The new Skoda Octavia is miles removed from its predecessor inside.
Where the old Octavia was upright, simple, and largely free of excitement, the new car immediately grabs your attention with its massive floating touchscreen and wing-shaped dashboard.
Most of the buttons have been culled for 2021, victims of the Volkswagen Group’s new minimalist focus.
In the case of climate control, the physical buttons have been replaced with touch buttons at the base of the 10.0-inch infotainment screen for temperature, and a sub-menu within the system for finer adjustments.
The volume knob has been axed in favour of a touch slider at the screen’s base, while vehicle controls such as auto start/stop and stability control are buried in the heart of the infotainment.
Although the cabin looks super clean, it’s a huge step backwards for day-to-day usability.
Want to actually take charge of the air-conditioning and set the fan speed? That’s at least two prods.
Want to change the radio station or change inputs when you’ve fiddled with the air-conditioning? That’s two more pokes, and more eyes-off-road time.
The bones of a good system are there. The central screen is high-resolution and quick to respond, and you’re able to customise the home screen to within an inch of its life.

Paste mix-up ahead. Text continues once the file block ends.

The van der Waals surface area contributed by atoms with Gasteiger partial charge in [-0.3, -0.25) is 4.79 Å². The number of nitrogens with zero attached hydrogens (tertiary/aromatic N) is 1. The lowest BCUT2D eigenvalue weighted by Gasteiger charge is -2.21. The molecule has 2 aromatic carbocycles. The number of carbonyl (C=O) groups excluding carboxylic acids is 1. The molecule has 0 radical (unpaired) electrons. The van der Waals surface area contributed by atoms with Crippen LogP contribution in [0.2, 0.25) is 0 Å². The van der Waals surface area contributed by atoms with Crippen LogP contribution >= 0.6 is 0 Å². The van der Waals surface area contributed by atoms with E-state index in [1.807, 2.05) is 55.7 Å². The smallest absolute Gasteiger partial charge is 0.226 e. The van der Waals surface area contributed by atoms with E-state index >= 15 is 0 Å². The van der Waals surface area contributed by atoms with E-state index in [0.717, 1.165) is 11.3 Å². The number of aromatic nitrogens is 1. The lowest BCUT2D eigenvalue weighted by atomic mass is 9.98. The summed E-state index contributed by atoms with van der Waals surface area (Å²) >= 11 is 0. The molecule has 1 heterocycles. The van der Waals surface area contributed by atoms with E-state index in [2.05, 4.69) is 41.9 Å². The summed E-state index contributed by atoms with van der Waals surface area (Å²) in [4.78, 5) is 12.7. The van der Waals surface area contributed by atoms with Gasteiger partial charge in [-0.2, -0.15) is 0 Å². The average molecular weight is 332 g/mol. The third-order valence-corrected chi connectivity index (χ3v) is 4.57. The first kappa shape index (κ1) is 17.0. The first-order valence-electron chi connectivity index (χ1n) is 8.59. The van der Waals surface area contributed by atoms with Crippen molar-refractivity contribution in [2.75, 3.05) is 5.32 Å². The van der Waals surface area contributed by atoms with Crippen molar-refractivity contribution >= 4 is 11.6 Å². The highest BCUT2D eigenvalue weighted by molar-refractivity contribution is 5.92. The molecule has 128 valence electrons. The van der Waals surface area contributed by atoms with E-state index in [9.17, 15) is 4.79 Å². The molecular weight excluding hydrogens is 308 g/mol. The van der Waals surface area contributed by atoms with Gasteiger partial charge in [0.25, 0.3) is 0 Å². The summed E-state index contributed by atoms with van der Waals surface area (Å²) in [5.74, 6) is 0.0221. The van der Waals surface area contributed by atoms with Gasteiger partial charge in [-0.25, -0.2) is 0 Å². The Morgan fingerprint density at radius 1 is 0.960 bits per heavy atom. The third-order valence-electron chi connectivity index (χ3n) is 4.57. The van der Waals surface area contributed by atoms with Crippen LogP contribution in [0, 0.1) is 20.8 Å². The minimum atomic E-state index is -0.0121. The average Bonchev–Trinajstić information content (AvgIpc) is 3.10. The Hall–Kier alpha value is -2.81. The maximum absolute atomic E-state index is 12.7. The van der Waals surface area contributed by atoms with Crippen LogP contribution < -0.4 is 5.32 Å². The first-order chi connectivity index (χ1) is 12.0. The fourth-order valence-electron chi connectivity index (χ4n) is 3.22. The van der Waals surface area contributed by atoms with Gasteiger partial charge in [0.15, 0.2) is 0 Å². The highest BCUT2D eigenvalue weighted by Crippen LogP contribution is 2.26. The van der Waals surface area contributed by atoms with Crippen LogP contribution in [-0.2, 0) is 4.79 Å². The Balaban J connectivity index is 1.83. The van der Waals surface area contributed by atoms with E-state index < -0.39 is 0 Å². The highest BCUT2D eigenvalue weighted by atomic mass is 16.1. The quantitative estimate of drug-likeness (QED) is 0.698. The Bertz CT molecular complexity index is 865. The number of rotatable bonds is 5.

Wireless smartphone mirroring connects quickly and seldom drops out, and the driver display is still one of the best in the business. It’s clean and simple, with a pleasing range of options.
Satellite navigation isn’t offered on the base Ambition, so the fact the central infotainment system still defaults to a ‘map loading’ home screen display is a bit strange. It can be replaced with any number of options, but comes across as lazy.
The rest of the cabin is fundamentally excellent. The driver and passenger sit in comfortable pews trimmed in attractive cloth, and the driving position has space for a broad range of body styles.
Storage spaces abound. There are big (felt-lined) door bins, a (felt-lined) drawer for garage keys to the right of the steering wheel, a wireless phone charger below the dash, and a spacious central storage bin up front.
The driver’s door pocket is home to a small bin that’s perfect for gum-chewers and kit-kat-munchers like me, and even the glovebox is large and spacious.
Rear legroom is good for a mid-sized car, with plenty of space for leggy adults behind leggy adults, and headroom is surprisingly accomodating given the sloping roofline and tailgate.
Along with the usual fold-down central armrest there’s niceties like smartphone-sized pockets in the seatbacks. It’s a great place to spend time.
As you’d expect there are air vents back there, but the base Ambition misses out on USB power for the rear seats.
Boot space is 600L with the rear seats in place, and 1555L with them folded.
Power in the Skoda Octavia 110TSI comes from a 1.4-litre turbocharged four-cylinder petrol engine with 110kW of power and 250Nm of torque.
It’s sent to the front wheels through an eight-speed torque converter automatic transmission, rather than the dual-clutch (DSG) transmission of its predecessor.
The Skoda Octavia 110TSI sedan uses a claimed 5.7L/100km on the combined cycle, and the wagon uses 5.9L/100km.
We saw 7.5L/100km during a week in Sydney traffic with the Octavia, which is impressive.
Longer, wider, and with a longer wheelbase than before, the new Octavia feels more grown up than the car it replaces.
It soaks up bumps and potholes like a bigger car, with a softly-sprung, relaxed feeling over the horrific roads of Sydney’s Northern Beaches.